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The relationship of health risk behavior and disease in adulthood to the breadth of exposure to childhood emotional, physical, or sexual abuse, and household dysfunction during childhood has not previously been described. A questionnaire about adverse childhood experiences was mailed to 13,494 adults who had completed a standardized medical evaluation at a large HMO; 9,508 (70.5%) responded. Seven categories of adverse childhood experiences were studied: psychological, physical, or sexual abuse; violence against mother; or living with household members who were substance abusers, mentally ill or suicidal, or ever imprisoned. The number of categories of these adverse childhood experiences was then compared to measures of adult risk behavior, health status, and disease. Logistic regression was used to adjust for effects of demographic factors on the association between the cumulative number of categories of childhood exposures (range: 0-7) and risk factors for the leading causes of death in adult life. More than half of respondents reported at least one, and one-fourth reported > or = 2 categories of childhood exposures. We found a graded relationship between the number of categories of childhood exposure and each of the adult health risk behaviors and diseases that were studied (P < .001). Persons who had experienced four or more categories of childhood exposure, compared to those who had experienced none, had 4- to 12-fold increased health risks for alcoholism, drug abuse, depression, and suicide attempt; a 2- to 4-fold increase in smoking, poor self-rated health, > or = 50 sexual intercourse partners, and sexually transmitted disease; and 1.4- to 1.6-fold increase in physical inactivity and severe obesity. The number of categories of adverse childhood exposures showed a graded relationship to the presence of adult diseases including ischemic heart disease, cancer, chronic lung disease, skeletal fractures, and liver disease. The seven categories of adverse childhood experiences were strongly interrelated and persons with multiple categories of childhood exposure were likely to have multiple health risk factors later in life. We found a strong graded relationship between the breadth of exposure to abuse or household dysfunction during childhood and multiple risk factors for several of the leading causes of death in adults.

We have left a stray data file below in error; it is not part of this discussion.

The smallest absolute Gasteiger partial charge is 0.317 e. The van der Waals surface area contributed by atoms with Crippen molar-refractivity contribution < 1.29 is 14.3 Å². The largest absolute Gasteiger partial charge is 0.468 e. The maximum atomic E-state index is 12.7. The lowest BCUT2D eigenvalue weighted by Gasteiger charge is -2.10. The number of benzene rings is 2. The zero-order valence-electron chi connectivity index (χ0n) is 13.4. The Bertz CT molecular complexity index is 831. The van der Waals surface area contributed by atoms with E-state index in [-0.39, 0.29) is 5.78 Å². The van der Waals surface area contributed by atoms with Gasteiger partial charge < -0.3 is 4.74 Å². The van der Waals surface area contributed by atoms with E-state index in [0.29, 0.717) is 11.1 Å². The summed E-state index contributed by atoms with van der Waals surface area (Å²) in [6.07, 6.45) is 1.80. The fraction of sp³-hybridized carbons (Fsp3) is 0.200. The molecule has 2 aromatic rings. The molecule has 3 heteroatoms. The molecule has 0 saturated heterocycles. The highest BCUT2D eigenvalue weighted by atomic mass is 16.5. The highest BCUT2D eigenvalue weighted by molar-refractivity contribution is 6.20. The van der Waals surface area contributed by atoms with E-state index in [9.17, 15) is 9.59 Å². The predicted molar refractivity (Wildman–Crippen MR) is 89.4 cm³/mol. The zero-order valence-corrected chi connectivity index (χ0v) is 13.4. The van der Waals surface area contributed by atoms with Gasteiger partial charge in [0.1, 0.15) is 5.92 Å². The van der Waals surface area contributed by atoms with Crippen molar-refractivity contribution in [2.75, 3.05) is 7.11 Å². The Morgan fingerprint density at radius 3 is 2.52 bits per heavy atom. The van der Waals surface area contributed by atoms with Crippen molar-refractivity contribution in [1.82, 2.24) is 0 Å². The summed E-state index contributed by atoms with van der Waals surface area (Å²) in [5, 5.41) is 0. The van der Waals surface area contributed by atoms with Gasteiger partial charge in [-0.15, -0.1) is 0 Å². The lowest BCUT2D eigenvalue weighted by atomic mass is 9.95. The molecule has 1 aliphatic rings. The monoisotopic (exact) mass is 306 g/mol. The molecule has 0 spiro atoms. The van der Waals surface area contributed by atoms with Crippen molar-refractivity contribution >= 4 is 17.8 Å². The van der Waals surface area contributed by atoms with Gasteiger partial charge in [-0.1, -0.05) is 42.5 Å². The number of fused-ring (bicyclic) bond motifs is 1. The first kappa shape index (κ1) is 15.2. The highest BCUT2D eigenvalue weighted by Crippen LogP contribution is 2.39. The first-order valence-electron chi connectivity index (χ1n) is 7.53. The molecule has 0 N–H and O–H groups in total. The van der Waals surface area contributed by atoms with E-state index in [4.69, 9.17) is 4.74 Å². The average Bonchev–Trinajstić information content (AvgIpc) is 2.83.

Article